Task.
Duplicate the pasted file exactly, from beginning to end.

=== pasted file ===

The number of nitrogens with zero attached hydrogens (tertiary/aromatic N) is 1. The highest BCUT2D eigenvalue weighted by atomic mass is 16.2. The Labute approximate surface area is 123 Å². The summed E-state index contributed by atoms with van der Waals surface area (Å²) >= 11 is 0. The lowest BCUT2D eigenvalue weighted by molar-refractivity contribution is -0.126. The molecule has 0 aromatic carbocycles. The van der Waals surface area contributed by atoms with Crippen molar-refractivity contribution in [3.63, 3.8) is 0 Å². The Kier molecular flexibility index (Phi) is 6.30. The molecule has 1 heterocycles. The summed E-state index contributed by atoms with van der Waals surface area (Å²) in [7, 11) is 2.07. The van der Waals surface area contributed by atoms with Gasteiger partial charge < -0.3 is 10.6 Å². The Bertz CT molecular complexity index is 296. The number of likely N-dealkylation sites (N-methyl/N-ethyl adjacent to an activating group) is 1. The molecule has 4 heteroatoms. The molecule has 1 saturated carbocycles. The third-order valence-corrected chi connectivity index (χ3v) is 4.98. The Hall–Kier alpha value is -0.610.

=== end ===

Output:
The number of nitrogens with zero attached hydrogens (tertiary/aromatic N) is 1. The highest BCUT2D eigenvalue weighted by atomic mass is 16.2. The Labute approximate surface area is 123 Å². The summed E-state index contributed by atoms with van der Waals surface area (Å²) >= 11 is 0. The lowest BCUT2D eigenvalue weighted by molar-refractivity contribution is -0.126. The molecule has 0 aromatic carbocycles. The van der Waals surface area contributed by atoms with Crippen molar-refractivity contribution in [3.63, 3.8) is 0 Å². The Kier molecular flexibility index (Phi) is 6.30. The molecule has 1 heterocycles. The summed E-state index contributed by atoms with van der Waals surface area (Å²) in [7, 11) is 2.07. The van der Waals surface area contributed by atoms with Gasteiger partial charge < -0.3 is 10.6 Å². The Bertz CT molecular complexity index is 296. The number of likely N-dealkylation sites (N-methyl/N-ethyl adjacent to an activating group) is 1. The molecule has 4 heteroatoms. The molecule has 1 saturated carbocycles. The third-order valence-corrected chi connectivity index (χ3v) is 4.98. The Hall–Kier alpha value is -0.610.